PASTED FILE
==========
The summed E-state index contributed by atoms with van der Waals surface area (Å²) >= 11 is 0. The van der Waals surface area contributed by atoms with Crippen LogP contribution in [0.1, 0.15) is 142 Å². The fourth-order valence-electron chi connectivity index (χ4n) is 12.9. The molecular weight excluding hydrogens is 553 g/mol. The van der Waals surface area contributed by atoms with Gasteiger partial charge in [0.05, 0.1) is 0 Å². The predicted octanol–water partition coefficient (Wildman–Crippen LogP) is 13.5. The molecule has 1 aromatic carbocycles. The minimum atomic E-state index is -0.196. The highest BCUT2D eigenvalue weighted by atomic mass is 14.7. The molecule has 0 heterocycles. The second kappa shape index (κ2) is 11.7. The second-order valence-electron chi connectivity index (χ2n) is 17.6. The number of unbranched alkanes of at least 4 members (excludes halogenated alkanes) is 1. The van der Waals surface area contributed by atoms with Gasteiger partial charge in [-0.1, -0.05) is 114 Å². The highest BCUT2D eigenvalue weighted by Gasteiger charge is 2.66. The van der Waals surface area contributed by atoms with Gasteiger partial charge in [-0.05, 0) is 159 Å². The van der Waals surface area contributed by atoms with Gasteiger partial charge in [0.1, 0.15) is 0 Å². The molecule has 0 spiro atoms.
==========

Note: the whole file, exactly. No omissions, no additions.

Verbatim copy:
The summed E-state index contributed by atoms with van der Waals surface area (Å²) >= 11 is 0. The van der Waals surface area contributed by atoms with Crippen LogP contribution in [0.1, 0.15) is 142 Å². The fourth-order valence-electron chi connectivity index (χ4n) is 12.9. The molecular weight excluding hydrogens is 553 g/mol. The van der Waals surface area contributed by atoms with Gasteiger partial charge in [0.05, 0.1) is 0 Å². The predicted octanol–water partition coefficient (Wildman–Crippen LogP) is 13.5. The molecule has 1 aromatic carbocycles. The minimum atomic E-state index is -0.196. The highest BCUT2D eigenvalue weighted by atomic mass is 14.7. The molecule has 0 heterocycles. The second kappa shape index (κ2) is 11.7. The second-order valence-electron chi connectivity index (χ2n) is 17.6. The number of unbranched alkanes of at least 4 members (excludes halogenated alkanes) is 1. The van der Waals surface area contributed by atoms with Gasteiger partial charge in [-0.1, -0.05) is 114 Å². The highest BCUT2D eigenvalue weighted by Gasteiger charge is 2.66. The van der Waals surface area contributed by atoms with Gasteiger partial charge in [-0.05, 0) is 159 Å². The van der Waals surface area contributed by atoms with Gasteiger partial charge in [0.1, 0.15) is 0 Å². The molecule has 0 spiro atoms.